The video game retailer GameStop, which prompted an outcry by trying to declare itself an “essential” business in the midst of coronavirus shutdowns before closing all of its stores nationwide, is now struggling for survival.
Since going public in 1992, GameStop has fought to remain a leading provider of hardware and software for gamers, but as its audience increasingly adopts mobile and free gaming, the company’s bottom line has been on a downward slope. In its annual earnings report last Thursday, the company reported $6.5 billion in annual revenues in 2019, down 24% from the previous year. And while GameStop cut its net losses 35% last year, the company still remained $470 million in the red for the year.
“GameStop already had it tough going into this year, confronted by new seismic shifts to mobile and cloud-based subscription gaming,” said Peter Csathy, chairman and founder of Creatv Media, a consulting firm that advises gaming and media companies. “And now this pandemic, which instantaneously shutters much of the retail world… Those are 1-2 gut punches that have the potential to knock them out.”
The retail chain, which permanently shuttered 320 stores in 2019, expects to close at least that many in 2020 — plans that were in place even before the coronavirus pandemic upended the entire retail sector. As of last December, the company had roughly 5,700 outlets in all.
Just last week, GameStop pushed states to allow its stores to remain open amid the spreading COVID-19 pandemic, arguing they provide “essential” work-from-home products. In GameStop’s earnings report, the stores were shown to be anything but essential — they’re actually an asset GameStop is working hard to divest.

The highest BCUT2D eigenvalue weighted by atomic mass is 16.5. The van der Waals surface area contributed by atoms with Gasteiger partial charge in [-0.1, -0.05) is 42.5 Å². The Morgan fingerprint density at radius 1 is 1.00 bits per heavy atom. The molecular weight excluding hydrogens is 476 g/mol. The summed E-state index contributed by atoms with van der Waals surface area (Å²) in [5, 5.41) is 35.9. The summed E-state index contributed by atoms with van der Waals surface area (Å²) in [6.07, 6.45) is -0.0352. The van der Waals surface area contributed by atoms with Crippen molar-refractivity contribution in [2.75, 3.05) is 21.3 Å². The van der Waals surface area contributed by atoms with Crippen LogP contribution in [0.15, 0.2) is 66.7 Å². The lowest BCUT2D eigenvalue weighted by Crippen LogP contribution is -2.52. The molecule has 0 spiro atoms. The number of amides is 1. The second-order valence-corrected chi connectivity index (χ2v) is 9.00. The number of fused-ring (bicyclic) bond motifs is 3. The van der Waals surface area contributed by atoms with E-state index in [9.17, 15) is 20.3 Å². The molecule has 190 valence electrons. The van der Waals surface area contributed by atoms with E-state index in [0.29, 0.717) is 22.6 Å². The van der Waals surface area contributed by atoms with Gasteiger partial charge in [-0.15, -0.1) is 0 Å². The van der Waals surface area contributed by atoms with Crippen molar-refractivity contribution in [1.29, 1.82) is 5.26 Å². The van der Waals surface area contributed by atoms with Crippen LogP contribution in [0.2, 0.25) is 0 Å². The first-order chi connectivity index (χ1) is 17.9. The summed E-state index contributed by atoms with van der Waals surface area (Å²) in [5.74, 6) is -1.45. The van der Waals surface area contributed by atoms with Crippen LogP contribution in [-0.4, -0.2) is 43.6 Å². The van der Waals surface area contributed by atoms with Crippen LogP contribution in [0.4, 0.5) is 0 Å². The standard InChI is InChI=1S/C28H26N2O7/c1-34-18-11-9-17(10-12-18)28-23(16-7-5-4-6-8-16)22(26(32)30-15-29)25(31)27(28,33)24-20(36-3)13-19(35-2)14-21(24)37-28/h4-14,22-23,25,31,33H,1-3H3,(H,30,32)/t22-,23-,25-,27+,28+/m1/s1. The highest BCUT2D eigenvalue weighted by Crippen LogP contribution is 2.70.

GameStop’s sales of both hardware and software continued to dip last year, and CEO George Sherman said in the earnings call that is likely because consumers are refraining from buying consoles until the newest ones — the PlayStation 5 from Sony and Microsoft’s Xbox Series X — hit the shelves this holiday season.
With declining sales, GameStop is also tightening the belt on inventory, reducing its total stock by roughly 31% from nearly $1.2 billion in the prior year. “The working capital improvement they’ve seen… and the inventory, in particular, has been quite astonishing,” Jeffries analyst Stephanie Wissink said during the earnings call.
GameStop Chief Financial Officer Jim Bell said the company is evaluating “under-performing” business sectors, closing operations in European markets that aren’t profitable — including Denmark, Finland, Sweden and Norway. “We expect to exit these markets in late July, earlier than we had originally expected,” Bell said.
The sale of the stores is essential for GameStop, which owes a total debt of $419 million. That’s nearly half of what it had been a year ago as the company has been busy shedding assets — but it’s still substantial given the volatility from the pandemic.